December 12, 2012; Source: USA Today | USA Today is reporting that donations of homes—many of which have been foreclosed—have increased significantly in the past year. I am not sure whether we are supposed to be happy about this. For instance, Bank of America donated 150 homes in 2011, and plans to donate 1,200 next year. Wells Fargo is ahead of the curve, having donated 1,120 homes this year—up from 295 last year. These two paragons of charity were cited by the treasury department in June, along with JPMorgan Chase, for poor performance in the federal HAMP loan restructure program. In short, they made the process so unwieldy that people would be foreclosed on while still in a miasma of negotiations with the same bank that was foreclosing. Kafka anyone?

Still, once a home has been foreclosed, allowing it to remain vacant creates problems for the neighborhood, so there are a number of charities that have been receiving and making best use of the properties—sometimes razing them and rebuilding or transforming them into common space, and sometimes refurbishing and moving new families in. In Cleveland, Cuyahoga Land Bank receives 120 donated properties a month—up from 80 a year ago—but this is in the context of 22,000 abandoned single-family homes in the county.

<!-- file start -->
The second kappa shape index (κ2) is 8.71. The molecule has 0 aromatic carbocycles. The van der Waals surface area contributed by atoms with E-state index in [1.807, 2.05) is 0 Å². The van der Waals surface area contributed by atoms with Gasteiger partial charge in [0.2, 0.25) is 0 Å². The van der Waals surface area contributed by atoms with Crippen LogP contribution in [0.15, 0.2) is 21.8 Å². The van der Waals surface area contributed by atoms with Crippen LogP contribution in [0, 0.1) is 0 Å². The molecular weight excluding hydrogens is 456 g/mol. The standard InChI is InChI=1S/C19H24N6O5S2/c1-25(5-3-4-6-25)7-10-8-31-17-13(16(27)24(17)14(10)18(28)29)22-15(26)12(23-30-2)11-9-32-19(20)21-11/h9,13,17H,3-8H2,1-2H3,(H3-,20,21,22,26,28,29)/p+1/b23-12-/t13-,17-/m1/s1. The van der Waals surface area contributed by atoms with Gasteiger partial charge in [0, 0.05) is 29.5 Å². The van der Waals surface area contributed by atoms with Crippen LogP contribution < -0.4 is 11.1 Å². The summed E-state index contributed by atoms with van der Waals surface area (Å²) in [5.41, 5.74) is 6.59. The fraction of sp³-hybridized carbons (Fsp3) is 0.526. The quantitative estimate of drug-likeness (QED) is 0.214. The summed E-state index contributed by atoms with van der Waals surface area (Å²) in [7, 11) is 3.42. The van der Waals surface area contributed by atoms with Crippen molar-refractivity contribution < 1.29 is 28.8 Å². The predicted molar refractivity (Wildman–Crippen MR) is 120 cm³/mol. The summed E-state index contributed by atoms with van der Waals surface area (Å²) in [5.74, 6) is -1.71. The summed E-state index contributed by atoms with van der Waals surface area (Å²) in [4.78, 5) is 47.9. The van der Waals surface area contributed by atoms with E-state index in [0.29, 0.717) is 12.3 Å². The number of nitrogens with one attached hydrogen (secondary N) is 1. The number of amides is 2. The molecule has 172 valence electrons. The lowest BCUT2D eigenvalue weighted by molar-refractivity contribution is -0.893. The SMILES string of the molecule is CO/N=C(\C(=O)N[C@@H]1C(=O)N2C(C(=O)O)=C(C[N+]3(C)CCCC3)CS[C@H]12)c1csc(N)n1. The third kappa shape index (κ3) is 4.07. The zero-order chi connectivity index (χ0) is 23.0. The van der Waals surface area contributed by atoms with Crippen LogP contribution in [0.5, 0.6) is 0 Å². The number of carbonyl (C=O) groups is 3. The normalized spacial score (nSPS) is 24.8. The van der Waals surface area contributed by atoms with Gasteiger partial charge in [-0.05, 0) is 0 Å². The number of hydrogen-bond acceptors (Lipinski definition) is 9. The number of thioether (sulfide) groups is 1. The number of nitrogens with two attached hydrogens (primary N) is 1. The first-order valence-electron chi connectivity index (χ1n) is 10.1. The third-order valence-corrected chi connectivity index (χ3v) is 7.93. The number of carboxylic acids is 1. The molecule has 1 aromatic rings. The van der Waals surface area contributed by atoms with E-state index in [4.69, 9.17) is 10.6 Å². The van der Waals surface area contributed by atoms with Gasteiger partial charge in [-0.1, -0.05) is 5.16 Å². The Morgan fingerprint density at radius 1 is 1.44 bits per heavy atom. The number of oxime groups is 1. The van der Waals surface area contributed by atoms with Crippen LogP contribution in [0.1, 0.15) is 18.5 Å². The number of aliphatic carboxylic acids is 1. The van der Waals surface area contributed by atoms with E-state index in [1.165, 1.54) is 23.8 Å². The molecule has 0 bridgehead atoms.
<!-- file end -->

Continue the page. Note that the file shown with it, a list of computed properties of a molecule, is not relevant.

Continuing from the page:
There are six million mortgages across the country that are late or already in foreclosure, so the numbers of donated homes pale relative to those. But many are expecting the numbers of donations to continue to rise, and where there is a trajectory like that there is an intermediary that sets up to handle the increase. Real Estate Donations in Illinois, for instance has handled 117 donated homes in more than a dozen states this year, in comparison to the 20 a year it handled previously.

This story makes NPQ’s hair stand on end. We’d rather see the land banks of the country and the Habitats given the properties than to see them lie fallow, but we can’t help but wonder what kinds of tax breaks are going to the donating banks, and we think it might have made sense for USA Today to mention the bad loan-restructure behavior of BOFA and Wells Fargo.—Ruth McCambridge